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IVORY-BILLS  LiVE???!  ...

=> THE blog devoted to news and commentary on the most iconic bird in American ornithology, the Ivory-billed Woodpecker (IBWO)... and... sometimes other schtuff.

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Friday, May 02, 2014


-- And Now This --


Yet another story of a leucistic Pileated Woodpecker today, this one in Thomasville, Georgia:


[some other leucistic Pileateds on the Web here:  http://tinyurl.com/npnhppo ]

It calls to mind yet another conundrum of the Ivory-bill situation. One thing I expected from the USFWS/Cornell searches, even if adequate documentation of Ivory-bills wasn't attained, was a very honed-down list of serious locales for further study, from the prior many possibilities. But after years of major, costly, wide-scale searches, we have an even wider list of prospective locales for study, than we had before. Incredible! 
It makes little sense that this species could reside in so many widely disparate areas, for so long, and yet not be adequately documented in 70 years. People will try to account for it by the bird's nomadic nature in search of food, but this hardly seems adequate, to explain a species possibly stretching from S.C. to east Texas, from Tenn. to the Gulf of Mexico, in such puny numbers, yet breeding successfully for decades.

I wrote here long ago that one thing that might account for the number and wide range of IBWO reports (the credible reports, once the weakest claims are discarded), would be leucistic Pileateds that by sheer coincidence mimic the markings of IBWO. I was heartened by the fact that, with the single exception of a Noel Snyder verbally-reported bird decades ago, I've never seen nor heard of such a Pileated ever being found (that actually looked like an Ivory-bill). But, still one wonders… if such birds do exist, they are certainly few and far between… probably popping up but very rarely in random disparate locations… oh yeah, sorta like Ivory-bills...

In any event, it's good that others are looking for diagnostic qualities in ancillary characteristics like foraging/scaling sign, flight style/speed, wing ratios, audio soundprints, etc., even if not conclusive, since rapid visual identification itself is now so widely-regarded as inconclusive.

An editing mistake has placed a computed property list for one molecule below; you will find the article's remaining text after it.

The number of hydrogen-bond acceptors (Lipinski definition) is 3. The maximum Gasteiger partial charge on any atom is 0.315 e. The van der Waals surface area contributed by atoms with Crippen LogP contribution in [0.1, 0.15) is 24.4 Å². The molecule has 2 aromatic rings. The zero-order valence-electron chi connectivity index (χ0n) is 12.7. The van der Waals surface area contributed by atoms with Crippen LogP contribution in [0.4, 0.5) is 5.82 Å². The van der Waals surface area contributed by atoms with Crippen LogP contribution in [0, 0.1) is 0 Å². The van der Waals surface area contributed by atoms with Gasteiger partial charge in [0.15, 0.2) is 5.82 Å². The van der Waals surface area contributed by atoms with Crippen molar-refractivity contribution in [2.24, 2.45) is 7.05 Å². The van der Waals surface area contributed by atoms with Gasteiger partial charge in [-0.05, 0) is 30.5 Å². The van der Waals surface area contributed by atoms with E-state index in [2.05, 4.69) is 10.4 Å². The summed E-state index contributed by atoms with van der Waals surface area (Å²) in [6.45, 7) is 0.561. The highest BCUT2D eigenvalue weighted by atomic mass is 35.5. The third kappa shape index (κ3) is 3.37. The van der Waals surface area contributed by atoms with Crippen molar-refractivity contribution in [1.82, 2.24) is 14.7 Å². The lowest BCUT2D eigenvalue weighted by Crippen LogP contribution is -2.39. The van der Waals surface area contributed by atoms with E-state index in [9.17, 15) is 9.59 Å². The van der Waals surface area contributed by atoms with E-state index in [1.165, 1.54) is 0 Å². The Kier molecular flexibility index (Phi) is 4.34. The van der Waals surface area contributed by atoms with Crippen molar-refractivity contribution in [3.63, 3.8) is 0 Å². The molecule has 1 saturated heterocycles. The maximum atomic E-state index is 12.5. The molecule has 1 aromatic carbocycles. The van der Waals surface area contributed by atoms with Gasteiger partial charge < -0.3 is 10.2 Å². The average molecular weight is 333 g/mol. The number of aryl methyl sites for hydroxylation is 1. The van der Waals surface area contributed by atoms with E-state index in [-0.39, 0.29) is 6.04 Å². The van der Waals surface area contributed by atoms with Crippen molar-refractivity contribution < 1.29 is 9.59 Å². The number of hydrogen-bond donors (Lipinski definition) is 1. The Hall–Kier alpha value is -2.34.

Just a quick ADDENDUM, since an emailer writes that they don't see how any of these 'mutant' PIWOs could be mistaken for an Ivory-bill in the field: so to stress again, I'm not concerned about these specific leucistic individuals that have been documented, but concerned about what their parents, siblings, offspring, and cousins, who we may not have encountered, look like... leucistic patterns amongst them, or yet other PIWOs, could, by sheer genetic chance, follow far more IBWO-like patterns than the specimens shown here.

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thanks Floyd for the example... again, we have plenty of cases of PIWOs (and even crows and others) with too much white and with too little, I'm just surmising somewhere are PIWOs with possibly the right amount of white in a more saddle-like patch.
If they're in Boston, Mass. I don't much care, but if they're just outside Little Rock, Ark. or Columbia, SC. or Texas' Big Thicket etc., then I care.
Perhaps, also worth recalling some earlier birds that gave appearance of trailing white dorsal edges in flight simply due to missing primaries/secondaries letting sunlight through. (and it would be interesting to see exactly what your bird looks like in escape flight, Floyd).
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